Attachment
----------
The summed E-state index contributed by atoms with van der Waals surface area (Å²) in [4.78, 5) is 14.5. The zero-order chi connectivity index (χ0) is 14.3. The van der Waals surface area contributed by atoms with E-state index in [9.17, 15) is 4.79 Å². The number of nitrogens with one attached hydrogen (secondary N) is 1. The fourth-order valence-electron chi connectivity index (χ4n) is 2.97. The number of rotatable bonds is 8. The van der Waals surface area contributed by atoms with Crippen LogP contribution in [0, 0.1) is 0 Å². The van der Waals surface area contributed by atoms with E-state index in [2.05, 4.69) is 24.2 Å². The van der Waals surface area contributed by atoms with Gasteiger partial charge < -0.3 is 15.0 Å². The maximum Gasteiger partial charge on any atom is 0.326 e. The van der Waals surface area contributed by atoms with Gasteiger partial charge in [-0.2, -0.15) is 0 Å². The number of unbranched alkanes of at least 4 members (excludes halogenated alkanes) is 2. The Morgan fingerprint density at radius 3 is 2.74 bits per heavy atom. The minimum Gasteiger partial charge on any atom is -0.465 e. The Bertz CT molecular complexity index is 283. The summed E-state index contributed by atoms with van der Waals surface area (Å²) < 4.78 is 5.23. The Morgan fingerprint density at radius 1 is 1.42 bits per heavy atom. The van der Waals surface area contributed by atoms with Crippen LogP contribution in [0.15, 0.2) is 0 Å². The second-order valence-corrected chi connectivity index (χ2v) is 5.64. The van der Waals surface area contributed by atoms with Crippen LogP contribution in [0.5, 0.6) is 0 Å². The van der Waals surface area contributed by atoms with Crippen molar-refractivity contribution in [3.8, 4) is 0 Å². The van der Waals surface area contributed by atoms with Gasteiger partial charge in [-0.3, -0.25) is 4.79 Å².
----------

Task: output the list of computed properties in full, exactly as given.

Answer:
The summed E-state index contributed by atoms with van der Waals surface area (Å²) in [4.78, 5) is 14.5. The zero-order chi connectivity index (χ0) is 14.3. The van der Waals surface area contributed by atoms with E-state index in [9.17, 15) is 4.79 Å². The number of nitrogens with one attached hydrogen (secondary N) is 1. The fourth-order valence-electron chi connectivity index (χ4n) is 2.97. The number of rotatable bonds is 8. The van der Waals surface area contributed by atoms with Crippen LogP contribution in [0, 0.1) is 0 Å². The van der Waals surface area contributed by atoms with E-state index in [2.05, 4.69) is 24.2 Å². The van der Waals surface area contributed by atoms with Gasteiger partial charge < -0.3 is 15.0 Å². The maximum Gasteiger partial charge on any atom is 0.326 e. The van der Waals surface area contributed by atoms with Gasteiger partial charge in [-0.2, -0.15) is 0 Å². The number of unbranched alkanes of at least 4 members (excludes halogenated alkanes) is 2. The Morgan fingerprint density at radius 3 is 2.74 bits per heavy atom. The minimum Gasteiger partial charge on any atom is -0.465 e. The Bertz CT molecular complexity index is 283. The summed E-state index contributed by atoms with van der Waals surface area (Å²) < 4.78 is 5.23. The Morgan fingerprint density at radius 1 is 1.42 bits per heavy atom. The van der Waals surface area contributed by atoms with Crippen LogP contribution in [0.15, 0.2) is 0 Å². The second-order valence-corrected chi connectivity index (χ2v) is 5.64. The van der Waals surface area contributed by atoms with Crippen LogP contribution in [0.5, 0.6) is 0 Å². The van der Waals surface area contributed by atoms with Crippen molar-refractivity contribution in [3.8, 4) is 0 Å². The van der Waals surface area contributed by atoms with Gasteiger partial charge in [-0.3, -0.25) is 4.79 Å².